Next, while the persecution under Nero was not the greatest, it was decidedly the start of a slew of anti-Christian sentiment. This sentiment was started on the night of July 18th, in 64 A.D. with the burning of Rome. There are many ideas and statements that revolve around the infamous fire in Rome. In particular this is the event that brought about the famous phrase, “Nero fiddled while Rome burned.” Based on what we learned earlier, this musical instrument was most likely the lyre. The historian Grant agrees. “If he played any instrument it was a lyre and not a fiddle.” (Grant, 152) Nero even took lyre lessons from a professional musician named Terpnus. (Grant, 96) It was rumored that Nero had been so moved by the sight of the burning city that he took his lyre, put on his singer’s robes and sang through a tragic song of his own composition. (Grant, 152) In his song he said that he wished the ruin of all things before his death. (Forbush, 5) However, there is a bit of conjecture concerning how the fire actually started. There are basically three views. 1) Nero started the fire himself. 2) The Christians started the fire. 2) The fire was accidental and the people blamed Nero (who in turn blamed the Christians). Let’s briefly look at these three views.
Firstly, Nero could well have set the fire, this fact cannot be denied. Tacitus tells us that, “Nobody dared fight the flames...Torches, too, were openly thrown in, by men calling out that they were acting under orders.” Whose orders? They were most likely the orders of the Emperor. It was also rumored that he had been seen carrying the torches himself and rejoicing over the ruins. (Allen, 7) Secondly, it is possible that the Christians actually did start the fire and are to be blamed for the arson of Rome. However, this is the least likely view due to the principles and teachings of Jesus that the Christians would have followed. Also, church history accounts would have us know that the Christians were the true scapegoats in this matter. Thirdly, despite relief efforts from Nero’s place, it did not stop the people from believing that it was Nero who had deliberately set Rome on fire. It was customary in that day to “praise the ruler of the world whenever things went good” and so it seems natural that the people would blame the Emperor for this disaster. Grant tells us that Nero had never before been so unpopular and therefore it became “imperative to divert the charge to some other person or group.” (Grant, 152-154) And so what happened in that brief moment of decision by the emperor in the synapses of his brain, unleashed an ocean of hatred and persecution for the Christian population. The accounts tell us that, “The emperor, in turn, accused the Christians, and this began what is called the First Persecution.” (Allen, 7) Author F.F. Bruce really clues us in to the truth of the matter. He states that “rumor was not content to ascribe the fire to accident.” (Bruce, 141) And Nero played on this weakness of man. If the people wanted someone to blame, they would have a people to wreak vengeance on - the Christians!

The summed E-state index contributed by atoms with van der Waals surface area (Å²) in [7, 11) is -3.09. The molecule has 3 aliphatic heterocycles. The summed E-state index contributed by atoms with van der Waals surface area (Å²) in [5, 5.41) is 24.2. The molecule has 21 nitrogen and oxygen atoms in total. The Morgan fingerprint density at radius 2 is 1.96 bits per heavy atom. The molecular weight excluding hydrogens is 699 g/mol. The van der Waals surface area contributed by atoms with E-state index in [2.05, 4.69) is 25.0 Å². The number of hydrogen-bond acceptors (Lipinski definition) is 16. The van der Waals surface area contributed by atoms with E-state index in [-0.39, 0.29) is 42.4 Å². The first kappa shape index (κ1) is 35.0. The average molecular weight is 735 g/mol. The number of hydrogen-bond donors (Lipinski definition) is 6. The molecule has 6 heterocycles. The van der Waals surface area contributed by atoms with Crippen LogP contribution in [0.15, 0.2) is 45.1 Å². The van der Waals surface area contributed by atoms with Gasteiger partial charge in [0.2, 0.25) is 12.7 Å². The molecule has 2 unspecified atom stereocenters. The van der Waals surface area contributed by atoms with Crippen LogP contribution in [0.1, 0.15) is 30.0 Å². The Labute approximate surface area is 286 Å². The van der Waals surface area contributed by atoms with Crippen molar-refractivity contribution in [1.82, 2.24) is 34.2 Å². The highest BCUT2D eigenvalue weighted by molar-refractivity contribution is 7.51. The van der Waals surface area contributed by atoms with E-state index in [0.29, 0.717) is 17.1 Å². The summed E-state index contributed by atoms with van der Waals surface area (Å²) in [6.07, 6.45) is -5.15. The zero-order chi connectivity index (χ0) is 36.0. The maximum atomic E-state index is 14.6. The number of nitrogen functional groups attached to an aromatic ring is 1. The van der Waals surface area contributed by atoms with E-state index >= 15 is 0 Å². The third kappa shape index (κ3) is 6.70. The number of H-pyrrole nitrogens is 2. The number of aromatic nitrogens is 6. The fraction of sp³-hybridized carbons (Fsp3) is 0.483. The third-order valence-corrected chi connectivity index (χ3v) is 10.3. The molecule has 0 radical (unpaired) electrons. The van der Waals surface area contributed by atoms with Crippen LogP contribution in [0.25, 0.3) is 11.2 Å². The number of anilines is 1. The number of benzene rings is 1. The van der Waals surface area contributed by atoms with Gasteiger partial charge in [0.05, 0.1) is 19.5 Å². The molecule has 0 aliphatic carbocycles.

Martyrs under Nero
There is a bit of information concerning the martyrs in the first persecution. Church historians agree, Paul and Peter were probably the most notable martyrs who were killed under Emperor Nero’s reign. The New Testament is full of information about Paul and his travels including his desires to go to Rome. The latter half of Paul’s life took place during the reign of Nero (54-68 A.D.) Paul, the apostle, the missionary, the man with an amazing conversion was finally killed with Nero in charge of the Roman Empire. Nero sent two of his esquires Ferega and Parthemius to tell Paul of his execution. They came to Paul, and asked that he would pray for them so that they could believe. Paul told them that they would be baptized at his grave. After this, soldiers led him out of the city and after his prayers, offered his neck to the sword’s swift fall. (Forbush, 4) One note of interest is that Blackburn states that Paul was beheaded at the order of Nero in 67 A.D. a few weeks before the tyrant committed suicide at the young age of 31. What an interesting contrast! Paul, a martyr of the Christian faith, Nero, the man weary of his ways. (Blackburn, 18) Peter, the disciple of Christ’s who denied him while standing around a fire outside his trial, was also killed during the persecution under Nero. The emperor sought to take his life and his Christian friends entreated him to flee the city. After a while they persuaded him, and the story is told that he left the city, but when he came to the gate he saw Jesus. Peter asked the Lord where he was going and Jesus told him, “I am come again to be crucified.” Peter understood this to be referring to his own suffering and went back into the city. From there he was crucified upside down, because from Peter’s lips it was said that he was unworthy to be killed in the same manner that his Savior was put to death. (Forbush, 4)